As pitchers and catchers begin to report to spring training, several new faces will be arriving at camp for the Red Sox, Dodgers and Twins. After a week of renegotiation and concern that trade talks would collapse, these three teams finally reached terms on a deal that sent Mookie Betts from Boston to Los Angeles.
In summary, the Dodgers received Mookie Betts and David Price from Boston plus Brusdar Graterol, Luke Raley and a draft pick from Minnesota. The Dodgers sent Alex Verdugo, Jeter Downs and Connor Wong to Boston and both Kenta Maeda and Jair Camargo to Minnesota.
For the Dodgers and Red Sox, the trade signaled the intentions of each organization for the upcoming season. The Dodgers, who fell short in the 2017 and 2018 World Series, are pushing in all of their chips in hopes of capturing their first title since 1988. Since 2013, the Dodgers have been a regular-season dynasty, winning the NL West for seven consecutive seasons. The only thing missing from their extended stretch of dominance is a World Series.
The Red Sox, on the other hand, appear to be taking a step back after the disappointing 2019 that followed their 2018 championship season. Betts, who is only under contract for 2020, is the only position player in baseball capable of rivaling Mike Trout’s production, but the Red Sox saw him as a luxury they no longer needed.
By pairing Betts and Price in a trade, the Red Sox moved a significant sum of money off their books and are now comfortably below the competitive balance tax threshold, which will allow them to reset their tax penalties and return to exorbitant spending in the near future. Of course, for fans, ownership’s profit margins are rarely a primary area of interest, and losing an arguably once-in-a-generation player in Betts came as a serious disappointment for the Boston faithful.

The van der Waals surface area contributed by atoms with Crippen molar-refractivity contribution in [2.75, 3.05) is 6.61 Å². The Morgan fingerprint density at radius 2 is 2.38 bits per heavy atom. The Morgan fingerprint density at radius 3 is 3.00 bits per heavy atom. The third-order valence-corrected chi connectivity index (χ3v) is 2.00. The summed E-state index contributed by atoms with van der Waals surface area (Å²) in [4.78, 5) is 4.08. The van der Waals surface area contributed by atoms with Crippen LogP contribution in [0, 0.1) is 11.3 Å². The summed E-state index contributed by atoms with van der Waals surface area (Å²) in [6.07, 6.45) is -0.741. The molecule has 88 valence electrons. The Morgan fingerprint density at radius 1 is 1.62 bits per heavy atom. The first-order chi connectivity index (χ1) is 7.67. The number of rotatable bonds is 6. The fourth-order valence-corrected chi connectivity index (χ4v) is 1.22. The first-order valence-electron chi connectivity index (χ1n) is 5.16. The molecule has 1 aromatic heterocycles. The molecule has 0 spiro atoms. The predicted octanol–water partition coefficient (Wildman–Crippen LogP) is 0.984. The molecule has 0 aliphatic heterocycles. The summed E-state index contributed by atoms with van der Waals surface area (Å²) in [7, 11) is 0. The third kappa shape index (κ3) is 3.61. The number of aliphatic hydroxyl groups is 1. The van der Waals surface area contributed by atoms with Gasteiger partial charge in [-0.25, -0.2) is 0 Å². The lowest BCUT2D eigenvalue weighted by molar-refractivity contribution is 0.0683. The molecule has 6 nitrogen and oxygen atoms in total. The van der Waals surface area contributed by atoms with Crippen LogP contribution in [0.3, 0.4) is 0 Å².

Betts took a step back from his 10.4 fWAR 2018 season, but even when Betts takes a step back, he still performs like one of the game’s best. In 2019, he was worth 6.6 fWAR, good for fifth in the American League, and his K% and BB% actually improved, suggesting that there was no underlying problem with his approach at the plate.
With the addition of Betts, the Dodgers will be even more of an offensive juggernaut, and Price could provide some much-needed rotation depth after the departure of Hyun-Jin Ryu. The Red Sox package was relatively modest, but Verdugo will replace a portion of Betts’ outfield production, and Downs could develop into a quality big-league infield starter.
The Twins, more or less an afterthought in this deal, will benefit from the addition of Maeda, as their rotation was their greatest weakness in 2019. Graterol, one of the Twins’ higher-level pitching prospects, projects to land in the Dodgers’ bullpen, and the Twins needed major-league-caliber starting pitching more than high-upside relief pitching.
Though the deal highlights some of baseball’s frustrating economic realities, and spending cuts for the sake of profit are never something to be celebrated in MLB, the Red Sox and Dodgers will each come out on the other side of this deal closer to meeting their organizational goals.